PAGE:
Game Boys may be old tech, but they still provide challenges to modern hackers. [Dhole] has come up with a cartridge emulator which uses an STMicroelectronics STM32F4 discovery board to do all the work. Until now, most flash cartridges used programmable logic devices, either CPLDs or FPGAs to handle the high-speed logic requirements. [Alex] proved that a microcontroller could emulate a cartridge by using an Arduino to display the “Nintendo” Game Boy boot logo. The Arduino wasn’t fast enough to actually handle high-speed accesses required for game play.
[Dhole] kicked the speed up by moving to the ARM Cortex-M4 based 168 MHz STM32F4. The F4’s 70 GPIO pins can run via internal peripherals at up to 100MHz, which is plenty to handle the 1MHz clock speed of the Game Boy’s bus. Logic levels are an issue, as the STM32 uses 3.3V logic while the Game Boy is a 5V device. Thankfully the STM32’s inputs are 5V tolerant, so things worked just fine.
Simple Game Boy cartridges like Tetris were able to directly map a ROM device into the Game Boys memory space. More complex titles used Memory Block Controller (MBC) chips to map sections of ROM and perform other duties. There were several MBC chips used for various titles, but [Dhole] can emulate MBC1, which is compatible with the largest code base.
One of the coolest tricks [Dhole] implemented was displaying a custom boot logo. The Game Boy used the “Nintendo” logo as a method of copyright protection. If a cartridge didn’t have the logo, the Game Boy wouldn’t run. The logo is actually read twice – once to check the copyright info, and once to display it on the screen. By telling the emulator to change the data available at those addresses after the first read, any graphic can be displayed.
If you’re wondering what a cartridge emulator would be useful for (other than pirating games), you should check out [Jeff Frohwein’s] Gameboy Dev page! [Jeff] has been involved in Game Boy development since the early days. There are literally decades of demos and homebrew games out there for the Game Boy and various derivatives. .
Continue reading “Game Boy Cartridge Emulator Uses STM32”
[nitro2k01] got his hands on a Game Fighter, a clone of the original Game Boy. While there’s a ton of information about the boot ROM and operation of the original Game Boy, not much is known about these clones. [nitro2k01] wanted to learn more, so he used a clock-glitching technique to dump the device’s ROM and made some interesting discoveries about its copyright protection and boot process along the way.
Reading the contents of the Game Boy ROM is a bit challenging. The ROM is readable while booting, but afterwards the address space of the ROM is remapped for interrupt vectors and other uses. There are a couple of methods to get around this, but the simplest method involves glitching the crystal by grounding one of its leads. This causes the CPU to jump to random locations in memory. Eventually the CPU will jump to a location where the boot ROM is accessible (if you’re lucky!).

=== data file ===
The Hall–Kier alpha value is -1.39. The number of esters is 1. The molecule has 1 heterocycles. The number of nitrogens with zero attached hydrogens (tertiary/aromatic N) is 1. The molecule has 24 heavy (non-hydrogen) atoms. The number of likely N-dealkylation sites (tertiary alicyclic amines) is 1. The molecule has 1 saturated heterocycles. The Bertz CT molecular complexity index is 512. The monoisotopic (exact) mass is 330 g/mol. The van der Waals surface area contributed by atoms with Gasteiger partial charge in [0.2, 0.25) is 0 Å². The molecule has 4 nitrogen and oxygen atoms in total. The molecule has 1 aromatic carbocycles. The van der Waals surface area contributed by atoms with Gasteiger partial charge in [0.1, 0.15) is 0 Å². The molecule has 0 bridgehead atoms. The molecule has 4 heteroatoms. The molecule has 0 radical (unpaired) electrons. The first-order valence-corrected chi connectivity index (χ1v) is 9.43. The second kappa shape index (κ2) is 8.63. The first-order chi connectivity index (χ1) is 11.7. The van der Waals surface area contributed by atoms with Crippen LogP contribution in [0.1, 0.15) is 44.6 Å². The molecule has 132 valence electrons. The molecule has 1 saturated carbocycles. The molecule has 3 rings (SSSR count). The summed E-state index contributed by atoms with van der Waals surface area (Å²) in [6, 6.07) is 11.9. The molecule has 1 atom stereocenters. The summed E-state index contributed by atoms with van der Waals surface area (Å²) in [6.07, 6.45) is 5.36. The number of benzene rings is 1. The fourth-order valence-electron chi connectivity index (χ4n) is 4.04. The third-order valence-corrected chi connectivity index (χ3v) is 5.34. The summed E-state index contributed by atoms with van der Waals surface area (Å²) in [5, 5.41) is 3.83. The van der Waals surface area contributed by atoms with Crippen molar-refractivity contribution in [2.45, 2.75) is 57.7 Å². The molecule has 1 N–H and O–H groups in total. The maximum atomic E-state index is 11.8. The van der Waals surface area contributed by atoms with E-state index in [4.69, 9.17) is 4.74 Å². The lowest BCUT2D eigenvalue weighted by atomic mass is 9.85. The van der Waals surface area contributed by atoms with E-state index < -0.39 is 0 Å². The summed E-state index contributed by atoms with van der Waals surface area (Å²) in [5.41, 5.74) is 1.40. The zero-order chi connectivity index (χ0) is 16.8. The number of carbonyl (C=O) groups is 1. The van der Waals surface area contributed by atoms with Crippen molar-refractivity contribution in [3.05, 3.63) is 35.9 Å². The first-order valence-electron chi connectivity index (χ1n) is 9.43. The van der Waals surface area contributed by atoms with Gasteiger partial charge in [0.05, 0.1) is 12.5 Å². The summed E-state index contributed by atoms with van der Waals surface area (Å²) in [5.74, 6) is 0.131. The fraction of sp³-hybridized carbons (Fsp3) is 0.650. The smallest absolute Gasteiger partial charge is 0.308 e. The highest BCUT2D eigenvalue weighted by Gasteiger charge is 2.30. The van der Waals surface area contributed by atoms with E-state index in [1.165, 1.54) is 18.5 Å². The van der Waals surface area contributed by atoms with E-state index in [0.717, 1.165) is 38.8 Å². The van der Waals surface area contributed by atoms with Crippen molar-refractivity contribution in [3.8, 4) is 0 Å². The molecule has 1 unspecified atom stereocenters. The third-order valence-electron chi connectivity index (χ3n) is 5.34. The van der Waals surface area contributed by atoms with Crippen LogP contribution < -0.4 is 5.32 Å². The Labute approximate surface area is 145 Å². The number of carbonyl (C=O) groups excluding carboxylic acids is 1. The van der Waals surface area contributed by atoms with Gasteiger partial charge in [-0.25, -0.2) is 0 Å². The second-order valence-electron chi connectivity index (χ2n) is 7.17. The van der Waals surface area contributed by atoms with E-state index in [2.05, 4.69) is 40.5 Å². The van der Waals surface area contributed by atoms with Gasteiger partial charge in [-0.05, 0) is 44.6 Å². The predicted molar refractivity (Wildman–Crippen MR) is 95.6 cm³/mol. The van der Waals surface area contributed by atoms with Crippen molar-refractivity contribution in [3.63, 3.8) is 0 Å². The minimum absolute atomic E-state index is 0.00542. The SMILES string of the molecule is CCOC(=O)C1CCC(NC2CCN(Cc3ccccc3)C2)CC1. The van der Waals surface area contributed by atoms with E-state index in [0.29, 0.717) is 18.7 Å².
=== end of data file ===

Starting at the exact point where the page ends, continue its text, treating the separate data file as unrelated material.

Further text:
Although [nitro2k01]’s clone can run the same games as the Game Boy, it has a different boot ROM and also has some significant hardware differences. [nitro2k01] managed to use a modified version of the crystal-grounding technique to glitch his clock and dump the clone’s boot ROM. He found that the clone uses an unusual variation on the Game Boy’s copyright-checking technique, along with some other oddities. [nitro2k01] also posted a disassembly of the boot ROM, which he explains in detail.
Thanks for the tip, [Ove].
A few years ago, some vastly clever people figured out how to listen in on the LCD display on the classic brick Game Boy from 1989. There have been marked improvements over the years, including a few people developing VGA out for the classic Game Boy. Now, the bar has been raised with an HDMI adapter for the Game Boy, designed in such a way that turns everyone’s favorite battery hog into a portable console.
Your classic beige or cleverly named Color Game Boy is composed of two halves. The rear half contains all the important circuitry – the CPU, cartridge connector, and the rest of the smarts that make the Game Boy game. The front half is fairly simple in comparison, just an LCD and a few buttons. By designing an adapter that goes between these two halves, [Zane] and [Joshua] were able to stuff enough circuitry inside the Game Boy to convert the signals going to the LCD to HDMI. Plug that into your TV, and you have a huge modern version of the Super Game Boy, no SNES required.
The HDMIBoy also breaks out the buttons to the classic NES controller connector. With HDMI out and a controller input, the old-school Game Boy become a portable if somehow even more brick-like console.